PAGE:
Gladly as their parents would have sent them to college, Andrew and Sandy had to leave school only to work on the farm. But they carried their studies on from the point they had reached. When they could not get further without help, they sought and found it. For a year or two they went in the winter to an evening school; but it took so much time to go and come that they found they could make more progress by working at home. What help they sought went a long way, and what they learned, they knew.

When the day's work was over, and the evening meal, they went to the room their own hands had made convenient for study as well as sleep, and there resumed the labor they had dropped the night before. Together they read Greek and mathematics, but Andrew worked mainly in literature, Sandy in mechanics. On Saturdays, Sandy generally wrought at some model, while Andrew read to him. On Sundays, they always, for an hour or two, read the Bible together.

The brothers were not a little amused with Miss Fordyce's patronage of Andrew; but they had now been too long endeavoring to bring into subjection the sense of personal importance, to take offense at it.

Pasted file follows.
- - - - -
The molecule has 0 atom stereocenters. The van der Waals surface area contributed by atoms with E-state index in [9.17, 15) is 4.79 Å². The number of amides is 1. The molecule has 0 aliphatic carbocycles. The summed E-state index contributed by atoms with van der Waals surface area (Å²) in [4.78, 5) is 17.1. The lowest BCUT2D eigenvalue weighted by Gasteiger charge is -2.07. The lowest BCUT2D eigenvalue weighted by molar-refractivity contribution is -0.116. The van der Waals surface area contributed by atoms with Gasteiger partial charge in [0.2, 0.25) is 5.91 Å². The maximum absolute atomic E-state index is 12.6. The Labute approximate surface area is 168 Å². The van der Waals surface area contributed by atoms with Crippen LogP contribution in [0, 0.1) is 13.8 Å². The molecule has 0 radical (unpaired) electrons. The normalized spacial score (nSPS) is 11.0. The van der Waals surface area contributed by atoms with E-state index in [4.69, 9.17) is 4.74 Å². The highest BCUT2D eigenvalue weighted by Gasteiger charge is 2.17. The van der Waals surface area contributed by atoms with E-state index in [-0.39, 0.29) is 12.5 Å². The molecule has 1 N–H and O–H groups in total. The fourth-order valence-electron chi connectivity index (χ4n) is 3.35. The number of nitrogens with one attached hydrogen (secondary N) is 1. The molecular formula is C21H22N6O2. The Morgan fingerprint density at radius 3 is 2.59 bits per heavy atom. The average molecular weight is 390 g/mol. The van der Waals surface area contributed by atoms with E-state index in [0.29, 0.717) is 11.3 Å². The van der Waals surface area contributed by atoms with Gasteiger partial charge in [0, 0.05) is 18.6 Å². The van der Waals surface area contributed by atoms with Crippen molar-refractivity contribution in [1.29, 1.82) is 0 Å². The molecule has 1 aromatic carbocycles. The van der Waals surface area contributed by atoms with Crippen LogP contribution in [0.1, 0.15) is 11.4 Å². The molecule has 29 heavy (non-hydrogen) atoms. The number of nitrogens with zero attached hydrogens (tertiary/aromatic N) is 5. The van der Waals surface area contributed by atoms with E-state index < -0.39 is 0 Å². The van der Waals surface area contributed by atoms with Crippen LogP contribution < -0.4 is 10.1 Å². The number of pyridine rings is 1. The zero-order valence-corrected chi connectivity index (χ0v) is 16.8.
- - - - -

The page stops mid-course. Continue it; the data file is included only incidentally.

Dawtie had gone into service, and they seldom saw her except when she came home for a day at the term. She was a grown woman now, but the same loving child as before. She counted the brothers her superiors, just as they counted the laird and his daughter their superiors. But whereas Alexa claimed the homage, Dawtie yielded where was no thought of claiming it. The brothers regarded her as their sister. That she was poorer than they, only made them the more watchful over her, and if possible the more respectful to her. So she had a rich return for her care of the chickens and kittens and puppies.

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CHAPTER XI. GEORGE AND ANDREWGeorge went home the next day; and the following week sent Andrew a note, explaining that when he saw him he did not know his obligation to him, and expressing the hope that, when next in town, he would call upon him. This was hardly well, being condescension to a superior. Perhaps the worst evil in the sense of social superiority is the vile fancy that it alters human relation. George did not feel bound to make the same acknowledgment of obligation to one in humble position as to one in the same golden rank with himself!

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CHAPTER IX. IN THE GARDENOf the garden which had been the pride of many owners of the place, only a small portion remained. It was strangely antique, haunted with a beauty both old and wild, the sort of garden for the children of heaven to play in when men sleep.In a little arbor constructed by an old man who had seen the garden grow less and less through successive generations, a tent of honeysuckle in a cloak of sweet pease, sat George and Alexa, two highly respectable young people, Scots of Scotland, like Jews of Judaea, well satisfied of their own